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Browsing: Papers of John Adams, Volume 15


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Docno: ADMS-06-15-02-0003

Author: Grand, Ferdinand
Recipient: American Peace Commissioners
Date: 1783-06-02

Ferdinand Grand to the American Peace Commissioners

[salute] Messieurs

Quoique la lettre que vous m’aues fait l’honneur de m’écrire le 22e du mois passé, ne me flattat pas de recevoir les Secours dont les { 6 } Finances du Congrès avoient besoin; Néantmoins, l’Espérance du Succès des Soins que j’étois bien assuré que vous donneriés, Messieurs, à un objet aussi intéressant, m’a fait parvenir à Satisfaire à tous les payemens qui Se Sont présentés, jusqu’à ce moment; qui me fait voir avec douleur le terme fatal de cesser d’honorer les Traittes du Mr Morris, Si vous ne pouvés, Messieurs, me procurer les moiens de l’éviter:1
Je regrette infiniment que les miens Soient insuffisans pour Sauver un Éclat, Sur les Suites duquel je n’ose pas Seulement réfléchir, mais ma fortune ne me le permet pas, comme vous en jugerés, Messieurs, par la Somme des besoins, ainsi que de la nécessité de prendre un parti Sur cet objet—
L’on m’a présenté depuis quelques jours pour Quatre cens vingt trois mille Livres de Traittes que je dois rendre acceptées, ou non acceptées; Depuis la publication des Lettres de Monsieur Morris au Congrès Sur Sa retraitte future, les porteurs de Ses Traittes Sont extrémement pressés de les faire accepter:2 Cette Somme n’est malheureusement qu’une foible partie de celles qui existent, puisqu’il y en a encore pour Neuf cens vingt un mille Livres dont j’ai depuis assés longtems l’avis, & qui vont paroitre Sucessivement, ce qui fait près de Quatorze cens mille Livres auxquelles il faut pourvoir, Sans compter la Loan Offices, & les autres Dépenses courrantes ou Imprévues.—
L’Idée de laisser retourner à protet les Traittes de Monsieur Morris me paroit Si révoltante, que je ne puis m’y déterminer à moins que je ne voie par la réponse que vous voudrés bien, Messieurs, me faire, qu’il ne me reste plus d’autre parti à prendre.
Je Suis avec un Respect Sincère / Messieurs / votre très humble & / très obéissant Serviteur
[signed] Grand

Translation

[salute] Sirs

Although the letter you did me the honor of writing on 22 May did not delude me into thinking that I would receive the relief that Congress’ finances require, nevertheless, hopeful of the interest that I was well assured that you would take in such a worthy cause, I have undertaken to honor all the payments that have been presented up until now. It saddens me to anticipate the fatal moment, gentlemen, when I will have to cease honoring Mr. Morris’ bills, if you cannot obtain for me the means to avoid it.1
I regret infinitely that my resources are not sufficient to prevent a { 7 } scandal, the consequences of which I do not even dare to reflect on, but my fortune does not permit me, as you may judge for yourselves, sirs, both by the sum involved and by the necessity of resolving the issue.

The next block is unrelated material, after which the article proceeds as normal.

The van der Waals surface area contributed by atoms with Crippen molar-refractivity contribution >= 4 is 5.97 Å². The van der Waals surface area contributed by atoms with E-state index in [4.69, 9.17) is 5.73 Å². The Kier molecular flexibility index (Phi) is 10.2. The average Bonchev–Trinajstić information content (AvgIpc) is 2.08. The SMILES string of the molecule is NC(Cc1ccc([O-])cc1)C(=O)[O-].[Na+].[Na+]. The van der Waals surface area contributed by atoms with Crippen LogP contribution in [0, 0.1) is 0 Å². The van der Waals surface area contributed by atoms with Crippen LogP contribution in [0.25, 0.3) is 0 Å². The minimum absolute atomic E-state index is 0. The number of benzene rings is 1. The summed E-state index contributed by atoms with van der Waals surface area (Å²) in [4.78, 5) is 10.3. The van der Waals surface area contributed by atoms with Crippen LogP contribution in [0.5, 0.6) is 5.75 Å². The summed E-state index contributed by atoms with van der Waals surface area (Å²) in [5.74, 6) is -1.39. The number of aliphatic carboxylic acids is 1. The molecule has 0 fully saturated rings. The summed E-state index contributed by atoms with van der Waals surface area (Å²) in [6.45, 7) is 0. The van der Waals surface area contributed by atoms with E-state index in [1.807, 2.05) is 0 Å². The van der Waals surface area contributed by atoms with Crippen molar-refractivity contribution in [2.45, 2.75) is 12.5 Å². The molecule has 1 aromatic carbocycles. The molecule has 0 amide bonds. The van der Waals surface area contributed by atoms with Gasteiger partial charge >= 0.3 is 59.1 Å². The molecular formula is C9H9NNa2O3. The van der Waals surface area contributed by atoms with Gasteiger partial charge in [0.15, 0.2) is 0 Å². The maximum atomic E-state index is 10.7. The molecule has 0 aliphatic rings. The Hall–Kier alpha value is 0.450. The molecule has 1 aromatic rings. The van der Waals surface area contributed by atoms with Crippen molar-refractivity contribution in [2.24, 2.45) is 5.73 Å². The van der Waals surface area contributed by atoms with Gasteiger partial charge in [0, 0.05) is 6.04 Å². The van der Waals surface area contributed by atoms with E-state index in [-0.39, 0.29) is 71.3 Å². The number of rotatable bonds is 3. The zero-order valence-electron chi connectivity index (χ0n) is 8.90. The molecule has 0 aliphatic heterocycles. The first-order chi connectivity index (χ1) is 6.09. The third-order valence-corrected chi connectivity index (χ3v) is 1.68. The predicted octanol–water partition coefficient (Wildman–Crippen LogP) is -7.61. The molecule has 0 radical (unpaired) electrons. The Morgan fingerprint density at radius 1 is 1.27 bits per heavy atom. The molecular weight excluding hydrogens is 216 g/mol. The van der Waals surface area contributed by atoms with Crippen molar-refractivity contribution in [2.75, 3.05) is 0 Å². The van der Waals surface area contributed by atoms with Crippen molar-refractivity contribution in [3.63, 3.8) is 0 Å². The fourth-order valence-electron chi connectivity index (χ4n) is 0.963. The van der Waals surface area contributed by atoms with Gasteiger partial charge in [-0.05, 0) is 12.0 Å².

Several days ago I was presented with bills for 423,000 livres, which I must either accept or not. Since the publication of Mr. Morris’ letters to the Congress on his future retirement, the holders of these bills are in a great hurry to have them accepted.2 Unfortunately this sum represents only a fraction of the bills issued, as there is another of 921,000 livres that I learned of some time ago and that will be presented soon, which makes almost 1,400,000 livres that must be paid, and that does not count the loan offices and other ongoing or unforeseen expenses.
The idea of letting Mr. Morris’ bills be protested is so revolting to me that I cannot reconcile myself to it unless I see from your response, sirs, that there is no other course I can take.
I am with sincere respect, gentlemen, your very humble and very obedient servant
[signed] Grand
RC (PHi:Franklin Papers); internal address: “Leurs Excellences / Messieurs John Adams / Benjamin Franklin / John Jay / Ministres Plénipoten- / tiares des Etats-Unis / d’Amérique”; endorsed: “Lettre de M. Grand.”
1. On 10 May the firm had written to the commissioners and noted its inability to continue meeting the demands posed by the bills issued by Robert Morris and requested their assistance (vol. 14:474–475). The commissioners replied on 22 May that they understood the problem and were sympathetic but lacked any power to intervene (JA, D&A, 3:125).
2. Grand refers to Morris’ letters to Congress of 24 Jan. and 26 Feb. concerning his decision to resign at the end of May. The letters were widely published in America and by late April had reached Europe, with summaries appearing in the London newspapers, including the Morning Chronicle and London Advertiser of 24–26 April, and, on 6 May, in the Gazette d’Amsterdam. For Morris’ motives in resigning, the reaction to it, and his ultimate decision to remain in office, see Morris, Papers, 7:361–372, 462–474, 767–781.
Cite web page as: Founding Families: Digital Editions of the Papers of the Winthrops and the Adamses, ed.C. James Taylor. Boston: Massachusetts Historical Society, 2018.
http://www.masshist.org/apde2/